PSA: The Searchers (1956), or Everything’s Bigger In Texas

3 09 2009

Everyone knows The Searchers is an awesome Western, right? Wait, you guys have seen The Searchers, right? For your sake, I hope you have, because it remains one of the most beautiful, thoughtful, and influential Westerns of all time. Despite decades worth of new films coming out and expanding the genre, something about The Searchers moves me in unexpected ways that the new films just can’t touch. It’s a hauntingly emotional Western epic from the man who virtually invented the modern epic, John Ford. It’s one of my favorites, and I think that perhaps a whole new audience needs to take its beauty in.

It starts after the Civil War in 1868. A Confederate veteran named Ethan is coming home from his long stint in the war only to have his family butchered by Comanches shortly after he arrives. Everyone is left dead with the exception of his niece Debbie, who is captured. In a blind fit of rage, he gathers together a small group of men, and, as fast as they can, they follow the Comanches as they charge through the immense state. But stalking the Comanches is no easy task that requires time, and as the trail grows colder, Ethan only gets more desperate and vicious in his search. As the months go on, can the gang keep their cool and rescue the girl, or will they end up getting killed in a fight that seems less and less likely to even matter?

Man, what a great film. This film tackles a lot of touchy subjects that seem tame compared to today’s lofty dramatic standards, but in the cultural and political climate of the 1950s, this was groundbreaking work. Particularly with its handling of racism in the Old West. The main character, Ethan, is a bonafide racist; his hatred of the Indians knows no bounds. Not that he doesn’t have the right to be angry, but his detest of the Comanche blinds him to everything else around him, crippling him emotionally and endangering the rescue mission itself. At one point, he says that he’d rather kill his niece than see her living with Comanches. A troubling sign for troubled times, to be sure, and it’s dishearteningly not a very far-fetched statement for him to make, considering where and when they lived.

Although it was filmed in Utah, John Ford captures the essence of Texas and the majestic Comancheria with his masterful eye. I would’ve believed that Ethan was scouring West Texas the whole time if I hadn’t read the production notes. Ford really knows his stuff, and with this brilliant masterstroke, he grips at our very hearts as he peers into the terror of isolation. It’s all very unsettling at times, the unhinged rescue party like grains of sand against the creeping backdrop of the angry, scorching, infinite horizon. You get a glimpse into the reality of life in the West that most people usually never ponder on; the vastness of our nation and the solitude most people faced on a day-to-day basis. Fortunately Ethan has his trusty crew with him, but at times it seems like the word never connects around again, like it just keeps expanding forever and anon.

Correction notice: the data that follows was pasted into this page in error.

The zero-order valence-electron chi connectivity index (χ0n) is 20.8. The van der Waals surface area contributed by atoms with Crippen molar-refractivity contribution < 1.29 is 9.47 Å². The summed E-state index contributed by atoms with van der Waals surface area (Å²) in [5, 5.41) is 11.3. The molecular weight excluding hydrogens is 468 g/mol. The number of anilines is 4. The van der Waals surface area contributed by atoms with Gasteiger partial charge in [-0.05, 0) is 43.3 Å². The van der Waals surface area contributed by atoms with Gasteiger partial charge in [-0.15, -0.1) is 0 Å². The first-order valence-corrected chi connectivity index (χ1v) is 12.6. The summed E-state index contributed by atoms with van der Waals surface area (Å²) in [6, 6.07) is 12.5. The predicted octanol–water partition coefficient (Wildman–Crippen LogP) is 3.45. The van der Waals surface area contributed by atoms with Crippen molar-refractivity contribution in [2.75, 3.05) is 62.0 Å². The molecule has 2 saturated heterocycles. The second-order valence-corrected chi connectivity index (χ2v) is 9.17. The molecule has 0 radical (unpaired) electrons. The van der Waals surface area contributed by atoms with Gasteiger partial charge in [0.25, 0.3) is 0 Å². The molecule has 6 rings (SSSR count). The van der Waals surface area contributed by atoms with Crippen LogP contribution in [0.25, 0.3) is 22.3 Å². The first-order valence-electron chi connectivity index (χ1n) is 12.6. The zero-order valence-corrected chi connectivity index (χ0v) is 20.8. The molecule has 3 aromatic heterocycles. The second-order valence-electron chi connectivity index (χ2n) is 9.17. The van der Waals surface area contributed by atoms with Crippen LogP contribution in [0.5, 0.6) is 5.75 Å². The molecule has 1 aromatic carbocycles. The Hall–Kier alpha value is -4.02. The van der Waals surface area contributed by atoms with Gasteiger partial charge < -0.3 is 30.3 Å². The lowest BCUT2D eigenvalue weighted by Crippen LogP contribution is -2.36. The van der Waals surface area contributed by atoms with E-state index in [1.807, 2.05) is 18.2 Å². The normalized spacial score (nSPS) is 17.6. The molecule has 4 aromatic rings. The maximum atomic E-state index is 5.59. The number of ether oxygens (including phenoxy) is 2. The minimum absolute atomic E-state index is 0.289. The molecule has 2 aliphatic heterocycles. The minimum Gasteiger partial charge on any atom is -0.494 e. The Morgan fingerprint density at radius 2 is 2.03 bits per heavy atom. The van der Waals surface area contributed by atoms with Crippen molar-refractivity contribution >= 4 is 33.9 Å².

The acting is great but subtle; exceedingly subtle for the 50s. Ethan is John Wayne, in a role that would define his career. Never was he more grizzled, desperate, and thirsty for blood. On a certain level, all of his other Western performances are judged accordingly compared to his role here. It is the one I think he will be remembered for, and it really is that good. Jeffrey Hunter plays Martin, Ethan’s right hand man. He is fiercely loyal, and sticks with him farther than anybody else in the crazed hunt for Debbie. Hunter plays the young devoted sidekick with a passion that really impressed me. It was very good, and if there are any other good Jeffrey Hunter films out there, I’d love to see them. Natalie Wood plays the older Debbie, the Debbie that has grown up with the Comanches for all these years while Ethan has been committed to rescuing her. I won’t ruin her character development, but it’s pretty impressive. I honestly never liked Natalie Wood much before this, but I’m willing to give her another chance now after this.

There are plots that nobody talks about but are incredibly important. It’s all told through body language and the framing of certain shots. The relationship between Ethan and his brother’s wife at the beginning of the film, for example; nobody ever says anything, but it’s kind of warm and cozy, if you know what I mean. It explains a lot about why he’s driving so hard for revenge, and perhaps even why he cares so much about Debbie (his daughter, perhaps?). It’s not definite, but just a hunch, and it’s details like that which give this movie so much depth.

Perhaps I’m predisposed to liking The Searchers because of my Texan heritage. Perhaps it’s my intense John Ford fetish that makes me enjoy it so. Or perhaps it’s the fact that I’ve always wanted to stalk a group of Comanches for long periods of time. Whatever the case may be, I really, really like The Searchers. It has everything a Western should and a whole lot more. Much like High Noon, it has a definite moral and social message that still stands out in the genre above its peers. John Wayne, Jeffrey Hunter, and Natalie Wood are all wonderful here, John Ford is astounding, and the script based on the novel by Alan Le May is excellent. What more do you need? Check it out! I give The Searchers 10 Comanche hatin’ sons of bitches out of 10. My highest recommendation!

Tomorrow I go back to the 90s where I finally go toe to toe with Tank Girl! Until then!